In addition, notices involving foreclosures should be on-line on a website maintained by the state judiciary. Newspapers have no right profiting off the foreclosure crisis. And a greater range of the public should have access to these notices to increase the amount that could be gained at an auction –helping the banks to minimize losses, and maximizing the price to help lift a depressed real estate market. All important goals for the general public.

    You bet if this issue involved anyone else, the Asbury Park Press would be all over it. Democrat or Republican. No question.

    And as much as I love Diane Gooch, I have to take a shot at her here. While she and husband Mickey claim to be a fiscal conservatives, their Two River Times newspapers also profit off all these public notices at taxpayer expense. And they’re profiting off the foreclosure crisis with notices of sheriff sales. The Gooches should do the right thing and announce their paper will publish such notices at no cost as a public service to taxpayers, or at just the cost to their paper, which is minimal.

    Of course, I remain willing to discuss this issue with Diane any time, anywhere. If you get my drift…

    Well done, Art.

    Dan Jacobson

  4. FredMark said at 1:46 pm on September 21st, 2011:

    Mr. Gallagher has nailed this issue. I love the comparison with the post office. It could not be more appropriate. And Dan I must agree with Dan Jacobson although not knowing the background, is Mr. Jacobson for this because his competitor has been named the designated publication of record in their jurisdiction.

    It is so sad that formerly independent newspapers use precious editorial space to admittedly protect their own business. It is nothing more than a bully pulpit. If the trucking industry wanted to use that space to lobby for their own industry, this newspaper would not print it citing it as commercialization. There is a site that is INDEPENDENT, that PROVIDES E-MAILED ALERTS, MAPS TO ZONING ADDRESSES, SCHEDULES FOR HEARINGS, and AFFIDAVITS TO PROVE THAT NOTICED PUBLISHED. http://free-public-notice.com/state-county/about-us . And instead of tens of thousands of dollars per year, they charge $2,000 per year for as many notices as you want aggregately saving the local governments of this state millions. Government does belong to the public not to the newspapers. We all now understand despite what newspapers provide, that their time has passed and our state laws should move with the times. There are many more citizens with access to the internet than there are who subscribe to newspapers. When the market works everyone gains. Look at what happened when Craig’s List offered a better service for much less money. Classified Advertising left the newspaper to go on line. Same with public notices.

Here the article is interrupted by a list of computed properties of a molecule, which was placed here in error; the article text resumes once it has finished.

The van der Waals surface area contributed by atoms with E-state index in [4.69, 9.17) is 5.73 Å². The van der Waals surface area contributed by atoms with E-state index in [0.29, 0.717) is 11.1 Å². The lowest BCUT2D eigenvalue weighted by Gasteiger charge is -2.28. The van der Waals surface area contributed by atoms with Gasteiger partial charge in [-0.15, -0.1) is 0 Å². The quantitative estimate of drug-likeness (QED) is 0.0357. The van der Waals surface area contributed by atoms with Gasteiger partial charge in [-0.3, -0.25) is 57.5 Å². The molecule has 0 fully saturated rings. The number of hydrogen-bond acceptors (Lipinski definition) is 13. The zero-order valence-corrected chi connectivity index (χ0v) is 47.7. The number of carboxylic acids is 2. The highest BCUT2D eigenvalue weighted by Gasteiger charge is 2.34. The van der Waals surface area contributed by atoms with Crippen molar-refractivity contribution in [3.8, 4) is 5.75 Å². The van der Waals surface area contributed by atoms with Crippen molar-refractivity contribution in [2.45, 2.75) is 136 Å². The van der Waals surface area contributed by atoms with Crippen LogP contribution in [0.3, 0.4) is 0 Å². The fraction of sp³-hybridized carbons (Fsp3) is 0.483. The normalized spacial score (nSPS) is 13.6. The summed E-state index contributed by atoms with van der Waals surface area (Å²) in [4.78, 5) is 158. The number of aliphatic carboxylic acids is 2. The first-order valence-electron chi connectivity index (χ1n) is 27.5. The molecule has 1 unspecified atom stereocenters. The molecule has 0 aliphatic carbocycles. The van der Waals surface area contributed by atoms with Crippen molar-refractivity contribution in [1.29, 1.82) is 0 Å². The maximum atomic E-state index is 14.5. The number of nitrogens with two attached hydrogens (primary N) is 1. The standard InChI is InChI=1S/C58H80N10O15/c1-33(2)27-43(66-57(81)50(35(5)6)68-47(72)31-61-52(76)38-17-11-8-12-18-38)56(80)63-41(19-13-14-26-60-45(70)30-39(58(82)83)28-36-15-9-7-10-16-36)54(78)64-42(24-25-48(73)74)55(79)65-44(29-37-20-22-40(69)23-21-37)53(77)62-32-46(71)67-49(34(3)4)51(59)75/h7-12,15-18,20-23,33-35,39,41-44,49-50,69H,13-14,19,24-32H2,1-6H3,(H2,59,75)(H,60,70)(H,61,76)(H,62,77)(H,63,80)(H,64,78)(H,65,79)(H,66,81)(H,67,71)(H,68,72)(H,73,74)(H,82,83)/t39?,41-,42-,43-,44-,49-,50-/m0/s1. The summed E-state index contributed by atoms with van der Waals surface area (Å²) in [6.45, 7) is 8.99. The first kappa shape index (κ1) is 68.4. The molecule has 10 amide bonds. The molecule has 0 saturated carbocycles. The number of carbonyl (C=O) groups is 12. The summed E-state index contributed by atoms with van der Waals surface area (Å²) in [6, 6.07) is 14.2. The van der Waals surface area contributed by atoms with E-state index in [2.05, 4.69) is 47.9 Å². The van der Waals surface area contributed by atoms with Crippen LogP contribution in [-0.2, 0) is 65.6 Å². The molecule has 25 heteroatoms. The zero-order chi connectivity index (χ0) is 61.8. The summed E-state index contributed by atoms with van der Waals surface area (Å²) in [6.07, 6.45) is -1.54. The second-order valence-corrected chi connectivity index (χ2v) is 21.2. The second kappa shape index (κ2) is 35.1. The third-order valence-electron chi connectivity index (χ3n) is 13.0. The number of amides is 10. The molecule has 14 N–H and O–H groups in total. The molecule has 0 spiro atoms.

This issue is playing out in states nationwide. This blog is covering it well. http://legal-notice.org/blog .

  5. Dan Jacobson said at 2:23 pm on September 21st, 2011:


    Since my paper is free, it could not publish these notices — which can only be placed in a paper of paid circulation — so it’s not an issue of some competitor being named over us. It’s the hypocrisy of it from the mainstream media that I can’t stand. Art nailed it.

    Dan Jacobson